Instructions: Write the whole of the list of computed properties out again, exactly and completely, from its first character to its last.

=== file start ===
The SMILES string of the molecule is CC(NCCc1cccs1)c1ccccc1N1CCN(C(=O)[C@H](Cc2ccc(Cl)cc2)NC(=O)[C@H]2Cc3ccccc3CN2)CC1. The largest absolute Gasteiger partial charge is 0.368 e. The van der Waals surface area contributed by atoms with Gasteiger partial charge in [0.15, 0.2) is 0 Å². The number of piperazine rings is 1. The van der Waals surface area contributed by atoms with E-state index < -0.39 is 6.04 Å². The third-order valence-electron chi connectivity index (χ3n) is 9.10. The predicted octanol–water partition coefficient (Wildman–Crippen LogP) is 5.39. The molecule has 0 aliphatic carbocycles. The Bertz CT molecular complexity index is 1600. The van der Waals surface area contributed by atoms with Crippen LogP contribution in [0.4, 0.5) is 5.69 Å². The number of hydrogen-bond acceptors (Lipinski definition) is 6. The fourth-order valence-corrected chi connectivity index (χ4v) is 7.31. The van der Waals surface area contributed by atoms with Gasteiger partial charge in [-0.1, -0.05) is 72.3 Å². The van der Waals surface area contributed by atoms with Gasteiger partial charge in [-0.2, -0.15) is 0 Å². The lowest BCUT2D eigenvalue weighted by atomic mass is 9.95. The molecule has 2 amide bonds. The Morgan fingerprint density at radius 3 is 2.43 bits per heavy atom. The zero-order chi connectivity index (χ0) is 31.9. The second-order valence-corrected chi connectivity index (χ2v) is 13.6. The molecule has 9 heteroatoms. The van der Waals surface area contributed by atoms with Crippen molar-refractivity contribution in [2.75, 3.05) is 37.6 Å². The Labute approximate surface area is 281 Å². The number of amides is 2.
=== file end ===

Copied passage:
The SMILES string of the molecule is CC(NCCc1cccs1)c1ccccc1N1CCN(C(=O)[C@H](Cc2ccc(Cl)cc2)NC(=O)[C@H]2Cc3ccccc3CN2)CC1. The largest absolute Gasteiger partial charge is 0.368 e. The van der Waals surface area contributed by atoms with Gasteiger partial charge in [0.15, 0.2) is 0 Å². The number of piperazine rings is 1. The van der Waals surface area contributed by atoms with E-state index < -0.39 is 6.04 Å². The third-order valence-electron chi connectivity index (χ3n) is 9.10. The predicted octanol–water partition coefficient (Wildman–Crippen LogP) is 5.39. The molecule has 0 aliphatic carbocycles. The Bertz CT molecular complexity index is 1600. The van der Waals surface area contributed by atoms with Crippen LogP contribution in [0.4, 0.5) is 5.69 Å². The number of hydrogen-bond acceptors (Lipinski definition) is 6. The fourth-order valence-corrected chi connectivity index (χ4v) is 7.31. The van der Waals surface area contributed by atoms with Gasteiger partial charge in [-0.1, -0.05) is 72.3 Å². The van der Waals surface area contributed by atoms with Gasteiger partial charge in [-0.2, -0.15) is 0 Å². The lowest BCUT2D eigenvalue weighted by atomic mass is 9.95. The molecule has 2 amide bonds. The Morgan fingerprint density at radius 3 is 2.43 bits per heavy atom. The zero-order chi connectivity index (χ0) is 31.9. The second-order valence-corrected chi connectivity index (χ2v) is 13.6. The molecule has 9 heteroatoms. The van der Waals surface area contributed by atoms with Crippen molar-refractivity contribution in [2.75, 3.05) is 37.6 Å². The Labute approximate surface area is 281 Å². The number of amides is 2.